Discount rates were estimated using a logistic regression model in MATLAB, where participants’ choices were fit using maximum likelihood estimation34. The subjective values of options were estimated using a hyperbolic discounting model: SV = A/(1 + kD). A represented the amount of the option, SV the subjective value of the option, D the delay, and k represented an individual discount parameter. Analyses were conducted using scripts provided by the Kable Laboratory.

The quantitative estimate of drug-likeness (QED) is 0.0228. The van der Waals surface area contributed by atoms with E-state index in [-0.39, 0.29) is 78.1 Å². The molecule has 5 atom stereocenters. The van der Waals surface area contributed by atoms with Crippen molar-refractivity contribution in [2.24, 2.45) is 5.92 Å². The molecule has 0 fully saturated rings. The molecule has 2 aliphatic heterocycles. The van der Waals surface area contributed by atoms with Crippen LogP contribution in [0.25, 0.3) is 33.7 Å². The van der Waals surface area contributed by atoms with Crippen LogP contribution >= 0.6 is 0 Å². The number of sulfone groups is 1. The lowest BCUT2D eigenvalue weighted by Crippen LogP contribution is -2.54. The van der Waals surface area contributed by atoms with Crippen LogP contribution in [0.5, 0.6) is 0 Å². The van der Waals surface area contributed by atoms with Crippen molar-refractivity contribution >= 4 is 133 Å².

The linearity multiple linear regression model was built using the lm() function in R and served to ensure that the effect remained when controlling for demographic factors. The regressions estimated the Type III Sum of Squares. Regressors and their scales for the linearity model included: mean event arousal, familiarity, and valence ratings (1–7), age (18–30), sex (male, female), education (high school, college, post graduate), and culture (English, Mandarin). Linear mixed models were built to examine the relationship between event distances and discount rates. These models were built using the lme4 and lmerTest packages in R and estimated significance using the Type III Sum of Squares. Fixed effects and their scales included: culturally adjusted income bracket (1–7, decline to respond, I don’t know), socioeconomic status (1–10), financial security (1–5, decline to respond), age (18–30), sex (male, female), education (high school, college, post graduate), culture (English, Mandarin), timeframe (past, future), and log k. Event name (72 total events) and participant (74 total participants) were included as random effects. In the models above, event ratings, age, SES, psychological distance, and log k were coded as continuous variables. Sex, education, culture, income bracket, financial security, and timeframe were coded as factor variables.